Fiction picture books:
The story in a picture book must come to a natural and logical conclusion. The action should end at a definitive moment. No plot points should be left hanging. The reader needs to be satisfied with the way the story ends; the main character (with whom the reader is identifying) must solve the conflict by the last page. The conclusion cannot be implied or left open; readers shouldn't have to choose between several possible outcomes.
Some authors try to sum up the message of the book in the last paragraph. If your story is well-written, the reader will know what the character learned without your having to blatantly spell it out. Once the action is over and the conflict resolved, the story ends. Anything beyond that point dilutes the impact of all that's gone before.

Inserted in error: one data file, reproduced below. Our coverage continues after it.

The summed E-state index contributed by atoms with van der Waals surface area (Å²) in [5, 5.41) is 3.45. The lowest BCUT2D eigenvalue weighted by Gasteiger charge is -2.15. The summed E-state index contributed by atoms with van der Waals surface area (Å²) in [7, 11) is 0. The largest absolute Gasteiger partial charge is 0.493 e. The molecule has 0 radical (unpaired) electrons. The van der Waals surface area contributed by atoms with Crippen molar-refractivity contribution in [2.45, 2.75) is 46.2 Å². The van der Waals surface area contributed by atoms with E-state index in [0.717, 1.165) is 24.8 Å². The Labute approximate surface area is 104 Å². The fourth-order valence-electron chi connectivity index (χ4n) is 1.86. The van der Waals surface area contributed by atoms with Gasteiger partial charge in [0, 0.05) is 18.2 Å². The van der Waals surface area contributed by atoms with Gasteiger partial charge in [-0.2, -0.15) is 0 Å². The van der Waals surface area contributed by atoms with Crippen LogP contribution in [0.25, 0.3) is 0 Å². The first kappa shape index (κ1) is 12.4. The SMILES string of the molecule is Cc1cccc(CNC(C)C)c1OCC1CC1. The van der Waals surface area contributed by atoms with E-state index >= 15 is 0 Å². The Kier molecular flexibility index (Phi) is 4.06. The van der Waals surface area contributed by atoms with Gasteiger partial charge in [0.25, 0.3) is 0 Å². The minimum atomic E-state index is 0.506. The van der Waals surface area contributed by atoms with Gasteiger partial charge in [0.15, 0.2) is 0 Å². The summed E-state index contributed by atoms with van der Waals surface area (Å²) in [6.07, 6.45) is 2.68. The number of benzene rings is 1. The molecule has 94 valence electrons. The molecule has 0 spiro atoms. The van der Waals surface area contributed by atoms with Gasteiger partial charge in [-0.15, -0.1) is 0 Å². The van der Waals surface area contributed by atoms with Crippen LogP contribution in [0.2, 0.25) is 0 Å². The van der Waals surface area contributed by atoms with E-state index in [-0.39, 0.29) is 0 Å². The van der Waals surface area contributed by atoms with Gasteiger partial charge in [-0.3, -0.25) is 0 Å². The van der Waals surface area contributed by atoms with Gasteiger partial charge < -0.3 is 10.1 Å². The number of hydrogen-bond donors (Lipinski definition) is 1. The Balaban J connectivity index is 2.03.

As with articles, the end of a nonfiction book is the conclusion of all the information you have presented. However, with books you have an entire chapter to make your point. Many authors title their last chapter with a question, such as "Where Do We Go From Here?" or "What Does the Future Hold for the Amazon?" The body of your chapter will answer this question, drawing from the facts in the book and posing possible solutions. If you relate the subject to the reader's own life, he will continue to have an interest in the topic long after he finishes your book.